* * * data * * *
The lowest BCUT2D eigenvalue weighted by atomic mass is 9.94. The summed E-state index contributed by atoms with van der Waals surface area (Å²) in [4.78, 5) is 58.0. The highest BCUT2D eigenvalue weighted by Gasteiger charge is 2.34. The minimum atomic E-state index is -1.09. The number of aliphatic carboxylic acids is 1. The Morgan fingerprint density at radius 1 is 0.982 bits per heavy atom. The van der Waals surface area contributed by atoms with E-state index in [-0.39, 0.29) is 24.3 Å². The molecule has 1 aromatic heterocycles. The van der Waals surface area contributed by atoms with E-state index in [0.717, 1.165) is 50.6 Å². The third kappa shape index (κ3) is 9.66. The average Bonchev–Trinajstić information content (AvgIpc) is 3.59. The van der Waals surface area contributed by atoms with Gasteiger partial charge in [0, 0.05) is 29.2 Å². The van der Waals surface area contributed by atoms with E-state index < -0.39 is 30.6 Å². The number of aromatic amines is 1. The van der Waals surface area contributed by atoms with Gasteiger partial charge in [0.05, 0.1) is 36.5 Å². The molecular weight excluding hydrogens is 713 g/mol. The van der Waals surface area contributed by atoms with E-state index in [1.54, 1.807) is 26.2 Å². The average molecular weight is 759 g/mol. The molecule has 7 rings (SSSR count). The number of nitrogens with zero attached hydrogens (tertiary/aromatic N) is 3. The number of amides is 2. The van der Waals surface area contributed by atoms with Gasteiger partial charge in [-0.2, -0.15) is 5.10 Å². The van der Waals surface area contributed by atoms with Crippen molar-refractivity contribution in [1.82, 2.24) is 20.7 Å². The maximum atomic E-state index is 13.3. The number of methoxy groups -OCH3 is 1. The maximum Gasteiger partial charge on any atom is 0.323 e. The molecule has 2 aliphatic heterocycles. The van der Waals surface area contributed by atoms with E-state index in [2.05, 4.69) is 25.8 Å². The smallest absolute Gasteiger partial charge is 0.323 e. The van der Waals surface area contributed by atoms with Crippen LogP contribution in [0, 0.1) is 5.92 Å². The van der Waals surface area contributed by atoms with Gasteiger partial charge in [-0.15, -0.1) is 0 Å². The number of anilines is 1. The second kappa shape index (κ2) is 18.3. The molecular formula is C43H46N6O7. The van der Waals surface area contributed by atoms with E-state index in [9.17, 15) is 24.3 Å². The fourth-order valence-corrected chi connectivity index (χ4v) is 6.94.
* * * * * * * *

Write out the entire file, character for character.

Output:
The lowest BCUT2D eigenvalue weighted by atomic mass is 9.94. The summed E-state index contributed by atoms with van der Waals surface area (Å²) in [4.78, 5) is 58.0. The highest BCUT2D eigenvalue weighted by Gasteiger charge is 2.34. The minimum atomic E-state index is -1.09. The number of aliphatic carboxylic acids is 1. The Morgan fingerprint density at radius 1 is 0.982 bits per heavy atom. The van der Waals surface area contributed by atoms with E-state index in [-0.39, 0.29) is 24.3 Å². The molecule has 1 aromatic heterocycles. The van der Waals surface area contributed by atoms with E-state index in [0.717, 1.165) is 50.6 Å². The third kappa shape index (κ3) is 9.66. The average Bonchev–Trinajstić information content (AvgIpc) is 3.59. The van der Waals surface area contributed by atoms with Gasteiger partial charge in [0, 0.05) is 29.2 Å². The van der Waals surface area contributed by atoms with E-state index < -0.39 is 30.6 Å². The number of aromatic amines is 1. The van der Waals surface area contributed by atoms with Gasteiger partial charge in [0.05, 0.1) is 36.5 Å². The molecular weight excluding hydrogens is 713 g/mol. The van der Waals surface area contributed by atoms with E-state index in [1.54, 1.807) is 26.2 Å². The average molecular weight is 759 g/mol. The molecule has 7 rings (SSSR count). The number of nitrogens with zero attached hydrogens (tertiary/aromatic N) is 3. The number of amides is 2. The van der Waals surface area contributed by atoms with Gasteiger partial charge in [-0.2, -0.15) is 5.10 Å². The van der Waals surface area contributed by atoms with Crippen molar-refractivity contribution in [1.82, 2.24) is 20.7 Å². The maximum atomic E-state index is 13.3. The number of methoxy groups -OCH3 is 1. The maximum Gasteiger partial charge on any atom is 0.323 e. The molecule has 2 aliphatic heterocycles. The van der Waals surface area contributed by atoms with E-state index in [2.05, 4.69) is 25.8 Å². The smallest absolute Gasteiger partial charge is 0.323 e. The van der Waals surface area contributed by atoms with Crippen LogP contribution in [0, 0.1) is 5.92 Å². The van der Waals surface area contributed by atoms with Gasteiger partial charge in [-0.15, -0.1) is 0 Å². The number of anilines is 1. The second kappa shape index (κ2) is 18.3. The molecular formula is C43H46N6O7. The van der Waals surface area contributed by atoms with E-state index in [9.17, 15) is 24.3 Å². The fourth-order valence-corrected chi connectivity index (χ4v) is 6.94.